deeCNA2013 likes this.
  5. 0
    Unfortunately sometimes you just have to do as the patient/resident wishes despite it not being in their best interest. No matter how hard you try, you will always come across people who will refuse help/medication/intervention - just as long as you explain the consequences of refusing the intervention and document their refusal, you are doing all that you can. I have had residents refuse food and water insisting they just want to die, obviously you cannot force feed somebody but once they refuse something essential to life, it is out of our hands and needs to be referred to a doctor.
  6. 0
    Quote from TurtleCat
    I was wondering how to best deal with a resident that is non-compliant and refuses care. I posted a little about this particular resident I'm having difficulties with before, but felt compelled to ask for help again as I'm still having issues.


    However, there is something that is bothering me and it's the fact that I was unable to perform cares on this woman due to her constant refusal. The woman in question is very bossy and difficult, especially with new people, it seems. Her mind still seems to be there but her body is crippled. All night long, I kept checking on her to make sure she was OK and she kept insisting she was fine and didn't need to be changed. Towards the end of my shift, I checked on her again and she still insisted she wasn't wet; I tried to check her brief to make sure and she resisted and absolutely refused to let me touch her. I reported it to the nurse and told her that she wasn't allowing me to perform cares. The nurse gave her a talk without much luck. When the day shift aide came in, I explained the situation and she was able to change her and get her up for the day.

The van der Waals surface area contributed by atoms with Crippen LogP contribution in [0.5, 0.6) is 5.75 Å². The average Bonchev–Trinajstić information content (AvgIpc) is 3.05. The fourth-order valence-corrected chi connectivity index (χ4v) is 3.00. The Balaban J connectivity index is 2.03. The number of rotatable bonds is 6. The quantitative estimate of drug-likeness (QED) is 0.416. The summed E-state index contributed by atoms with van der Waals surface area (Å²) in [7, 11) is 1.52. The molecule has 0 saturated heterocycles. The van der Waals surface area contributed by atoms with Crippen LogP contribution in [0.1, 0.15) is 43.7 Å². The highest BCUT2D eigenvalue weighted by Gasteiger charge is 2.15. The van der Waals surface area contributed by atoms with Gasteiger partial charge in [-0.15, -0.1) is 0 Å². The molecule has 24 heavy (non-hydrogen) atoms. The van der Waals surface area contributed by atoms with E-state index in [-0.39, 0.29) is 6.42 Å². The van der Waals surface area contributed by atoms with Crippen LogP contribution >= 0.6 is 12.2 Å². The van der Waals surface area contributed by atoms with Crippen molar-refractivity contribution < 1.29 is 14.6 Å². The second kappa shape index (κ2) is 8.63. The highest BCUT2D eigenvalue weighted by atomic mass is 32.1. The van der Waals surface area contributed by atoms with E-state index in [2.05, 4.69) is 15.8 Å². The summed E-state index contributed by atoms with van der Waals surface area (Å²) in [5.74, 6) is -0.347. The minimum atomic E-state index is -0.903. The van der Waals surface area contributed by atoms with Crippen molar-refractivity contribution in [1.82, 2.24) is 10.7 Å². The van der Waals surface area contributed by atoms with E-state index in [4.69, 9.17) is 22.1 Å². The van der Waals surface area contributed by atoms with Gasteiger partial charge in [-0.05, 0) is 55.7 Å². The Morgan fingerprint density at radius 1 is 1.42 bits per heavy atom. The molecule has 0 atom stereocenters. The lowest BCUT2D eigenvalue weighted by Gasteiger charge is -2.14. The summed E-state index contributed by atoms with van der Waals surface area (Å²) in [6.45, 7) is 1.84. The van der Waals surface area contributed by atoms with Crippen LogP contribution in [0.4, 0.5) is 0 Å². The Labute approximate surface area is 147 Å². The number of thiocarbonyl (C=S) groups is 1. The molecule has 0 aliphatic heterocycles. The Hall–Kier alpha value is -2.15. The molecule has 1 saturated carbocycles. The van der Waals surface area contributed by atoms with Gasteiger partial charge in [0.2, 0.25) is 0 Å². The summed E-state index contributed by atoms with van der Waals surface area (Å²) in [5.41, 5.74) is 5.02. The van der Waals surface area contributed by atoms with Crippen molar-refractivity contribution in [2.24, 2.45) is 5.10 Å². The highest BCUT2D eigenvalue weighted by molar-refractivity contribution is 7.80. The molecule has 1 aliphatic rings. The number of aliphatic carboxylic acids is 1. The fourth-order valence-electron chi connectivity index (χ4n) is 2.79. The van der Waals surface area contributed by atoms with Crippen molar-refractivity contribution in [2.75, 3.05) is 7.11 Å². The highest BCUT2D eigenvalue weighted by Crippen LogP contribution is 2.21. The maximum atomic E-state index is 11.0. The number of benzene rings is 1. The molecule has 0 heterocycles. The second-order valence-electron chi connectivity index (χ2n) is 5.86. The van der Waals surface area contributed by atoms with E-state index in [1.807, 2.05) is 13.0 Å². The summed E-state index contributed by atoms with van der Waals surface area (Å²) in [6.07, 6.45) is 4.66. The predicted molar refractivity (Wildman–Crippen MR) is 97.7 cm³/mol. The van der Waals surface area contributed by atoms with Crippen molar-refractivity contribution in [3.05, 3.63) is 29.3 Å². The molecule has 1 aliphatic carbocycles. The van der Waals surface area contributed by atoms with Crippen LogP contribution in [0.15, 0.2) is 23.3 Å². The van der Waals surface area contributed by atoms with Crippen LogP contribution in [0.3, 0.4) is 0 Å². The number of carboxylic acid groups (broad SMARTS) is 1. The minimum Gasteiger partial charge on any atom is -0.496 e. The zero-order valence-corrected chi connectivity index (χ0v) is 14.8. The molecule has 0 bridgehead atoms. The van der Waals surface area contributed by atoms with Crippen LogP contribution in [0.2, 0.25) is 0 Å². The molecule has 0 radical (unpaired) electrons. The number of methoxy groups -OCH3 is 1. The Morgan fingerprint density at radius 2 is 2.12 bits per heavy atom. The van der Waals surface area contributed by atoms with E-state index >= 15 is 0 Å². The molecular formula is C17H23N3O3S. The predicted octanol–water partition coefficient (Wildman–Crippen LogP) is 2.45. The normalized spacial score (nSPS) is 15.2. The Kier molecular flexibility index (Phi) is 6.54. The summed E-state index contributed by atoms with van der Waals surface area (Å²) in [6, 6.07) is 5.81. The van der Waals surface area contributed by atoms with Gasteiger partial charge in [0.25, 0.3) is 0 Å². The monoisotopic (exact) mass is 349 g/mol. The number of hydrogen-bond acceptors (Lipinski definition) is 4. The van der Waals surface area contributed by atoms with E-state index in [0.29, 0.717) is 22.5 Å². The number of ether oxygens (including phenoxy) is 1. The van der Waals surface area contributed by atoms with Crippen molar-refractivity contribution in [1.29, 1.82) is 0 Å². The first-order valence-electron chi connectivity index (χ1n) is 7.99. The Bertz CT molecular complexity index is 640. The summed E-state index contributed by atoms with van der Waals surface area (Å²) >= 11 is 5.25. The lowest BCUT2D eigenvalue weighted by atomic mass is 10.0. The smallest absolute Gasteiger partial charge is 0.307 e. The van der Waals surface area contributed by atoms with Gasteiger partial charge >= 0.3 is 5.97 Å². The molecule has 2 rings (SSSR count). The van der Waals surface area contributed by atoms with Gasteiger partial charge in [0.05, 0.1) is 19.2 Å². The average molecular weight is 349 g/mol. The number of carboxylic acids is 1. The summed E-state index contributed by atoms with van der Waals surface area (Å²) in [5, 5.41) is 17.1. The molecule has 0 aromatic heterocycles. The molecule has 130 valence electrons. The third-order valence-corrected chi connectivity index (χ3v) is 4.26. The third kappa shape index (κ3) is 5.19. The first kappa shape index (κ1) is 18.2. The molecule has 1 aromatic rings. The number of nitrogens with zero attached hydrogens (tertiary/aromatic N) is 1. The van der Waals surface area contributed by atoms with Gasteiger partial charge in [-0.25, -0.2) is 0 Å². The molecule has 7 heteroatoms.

.
    do to what I bolded, is she in pain? and limiting the number of times she is moved about?
  7. 1
    If the patient is alert and oriented all you can do is respect her wishes and report it to the nurse. sometimes there are underlying reasons why the patient doesn't want you to touch her. Sometimes its a matter or trust, expecailly if she doesn't know you, sometimes its because shes been hurt before by other aides and doesnt want to go through that again. So, the nurse may have to try to figure out what all is going on with that patient. Maybe a different aide would have better luck, maybe she just needs to be re-assured you will be gentle. Could be any number of reasons. Each case is different and the bottom line is if she says no, you don't do anything but report it.
    boogalina likes this.
  8. 0
    This thread is a bit old and I've since left the facility but I wanted to add something. Even though the resident kept refusing cares from me, the nurse told me that I had to wash her up anyway or else I would be written up. So I was basically expected to force cares on the resident.
  9. 1
    Quote from TurtleCat
    This thread is a bit old and I've since left the facility but I wanted to add something. Even though the resident kept refusing cares from me, the nurse told me that I had to wash her up anyway or else I would be written up. So I was basically expected to force cares on the resident.
    In this case, I would go up the chain and speak to your manager. It is abuse to do something against the express wishes of another adult in most countries and states.
    Last edit by JDZ344 on May 14, '14
    TurtleCat likes this.
  10. 0
    Here's an interesting article about a man who refused care.

    http://www.medscape.com/viewarticle/774911


Nursing Jobs in every specialty and state. Visit today and Create Job Alerts, Manage Your Resume, and Apply for Jobs.

A Big Thank You To Our Sponsors
Top